Neighbors complain to Raleigh City Council about outdoor music | Wake County | Indy Week
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Neighbors complain to Raleigh City Council about outdoor music 

Neighbors of the Merrimon-Wynne House asked Raleigh City Council to deny the homeowner a permit to host outdoor music there.

Photo by Jane Porter

Neighbors of the Merrimon-Wynne House asked Raleigh City Council to deny the homeowner a permit to host outdoor music there.

The restored Merrimon-Wynne house at 500 N. Blount St. is widely considered a Raleigh success story, a historic building infusing new life into an old neighborhood. But many neighbors don't see it that way.

At a City Council hearing last week, Jodi Heyens, who owns the house, tried to persuade City Council members to grant her a two-year permit that would allow her to feature live outdoor music in the evenings at wedding events she hosts there.

However, neighbors say Heyens has been illegally hosting outdoor bands since the business opened last winter. Twenty-six people signed a petition asking the Council to deny Heyens the permit.

"Bands have performed as loudly as at City Oaks Fest, or Battle of the Bands downtown," said Liisa Ogburn, who lives on Person Street, across from the Merrimon-Wynne house. "I have had to wear headphones in my own house. There is no escape."

Neighbors say they have called or texted Heyens with noise complaints more than 20 times, and have sent dozens of emails between January and June of this year. However, Raleigh police records show no noise complaints associated with the Merrimon-Wynne house since January.

"It is really disturbing to me that you've had all these outdoor amplified events without any city permits and I don't hear any sense of regret or remorse," City Council member Russ Stephenson told Heyens. "It's hard for me to imagine that you're ever going to be able to do something that is compatible with the residential neighbors around you."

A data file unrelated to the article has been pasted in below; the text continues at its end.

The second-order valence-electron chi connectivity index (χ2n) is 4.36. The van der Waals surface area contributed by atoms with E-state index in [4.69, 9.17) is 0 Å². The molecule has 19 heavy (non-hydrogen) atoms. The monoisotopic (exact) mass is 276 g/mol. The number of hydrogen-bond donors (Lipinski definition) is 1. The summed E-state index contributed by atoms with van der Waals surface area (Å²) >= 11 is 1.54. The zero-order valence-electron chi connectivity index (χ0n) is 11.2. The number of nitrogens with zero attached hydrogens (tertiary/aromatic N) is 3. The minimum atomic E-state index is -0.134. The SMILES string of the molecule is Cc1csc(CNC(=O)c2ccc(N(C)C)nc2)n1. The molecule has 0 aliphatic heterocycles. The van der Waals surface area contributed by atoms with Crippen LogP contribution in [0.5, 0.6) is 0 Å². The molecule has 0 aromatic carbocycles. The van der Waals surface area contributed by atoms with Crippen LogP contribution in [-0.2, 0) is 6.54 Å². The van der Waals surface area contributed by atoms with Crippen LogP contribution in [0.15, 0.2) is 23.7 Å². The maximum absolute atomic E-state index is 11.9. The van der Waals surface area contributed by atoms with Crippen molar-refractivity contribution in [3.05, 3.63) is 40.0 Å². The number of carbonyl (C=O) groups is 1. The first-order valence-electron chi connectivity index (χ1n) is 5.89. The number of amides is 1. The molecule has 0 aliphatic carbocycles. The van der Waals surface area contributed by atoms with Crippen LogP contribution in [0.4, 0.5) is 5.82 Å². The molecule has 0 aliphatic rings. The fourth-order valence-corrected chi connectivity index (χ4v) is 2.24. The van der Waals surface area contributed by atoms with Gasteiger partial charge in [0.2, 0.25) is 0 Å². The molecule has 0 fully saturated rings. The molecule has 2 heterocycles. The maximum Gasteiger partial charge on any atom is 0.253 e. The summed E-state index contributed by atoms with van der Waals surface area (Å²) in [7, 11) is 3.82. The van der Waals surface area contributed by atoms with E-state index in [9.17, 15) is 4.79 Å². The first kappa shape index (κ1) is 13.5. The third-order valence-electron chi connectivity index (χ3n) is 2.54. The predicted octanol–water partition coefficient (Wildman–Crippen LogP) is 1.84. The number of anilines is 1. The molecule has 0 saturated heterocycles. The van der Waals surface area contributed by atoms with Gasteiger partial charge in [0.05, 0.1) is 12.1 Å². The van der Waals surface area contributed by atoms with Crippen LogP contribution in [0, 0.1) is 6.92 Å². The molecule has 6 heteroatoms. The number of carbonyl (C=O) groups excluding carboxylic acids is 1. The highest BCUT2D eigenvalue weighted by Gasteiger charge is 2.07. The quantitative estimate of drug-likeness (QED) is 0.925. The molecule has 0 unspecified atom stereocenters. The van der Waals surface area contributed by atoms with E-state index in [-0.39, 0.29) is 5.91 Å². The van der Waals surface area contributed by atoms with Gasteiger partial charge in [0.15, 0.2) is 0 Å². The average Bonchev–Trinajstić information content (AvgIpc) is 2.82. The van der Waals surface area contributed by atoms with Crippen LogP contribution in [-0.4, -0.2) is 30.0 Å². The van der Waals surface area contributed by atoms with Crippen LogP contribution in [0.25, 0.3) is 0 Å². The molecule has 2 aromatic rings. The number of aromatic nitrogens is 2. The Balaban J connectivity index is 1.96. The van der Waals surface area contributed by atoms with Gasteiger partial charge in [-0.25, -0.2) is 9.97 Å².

Mayor Nancy McFarlane said she was sympathetic to both sides, and proposed allowing Heyens to operate for six months. Council unanimously passed the motion.

"We're trying to find a balance here. We don't want her to have to shut her business down but we understand there are concerns," McFarlane said.

She told Heyens to come up with a solution that is respectful of the neighbors.

In 2008, the historic, 4,800 square-foot house was moved from its original location across the street from Peace College to the corner of Blount and Polk streets.

The house was built in 1876 and served as the home of a judge and a U.S. senator before it was deeded to Peace College in 1919. It has also been used for student dorms and state offices.

Heyens purchased the home and the lot next door for nearly $530,000 in June 2013. After restoring the house, Heyens opened it as an events venue last winter.

Heyens told the Council she considered applying for an Outdoor Amplified Entertainment permit but that the permitting process was delayed last November.

She consulted with two other nearby entertainment venues—Tucker House and Haywood Hall—about their policies. According to city officials, these venues do not have outdoor music permits.

"Based on that precedent, we moved forward with the events we had scheduled," Heyens said.

Live music events have been and will continue to be limited to weekend nights, to end by 11 p.m. She said she is trying to minimize noise levels, including turning speakers away from residences and maintaining trees along her property line.

This article appeared in print with the headline "Come on, feel the noise."

  • Battle over bands at Merrimon-Wynne House as neighbors complain to city council

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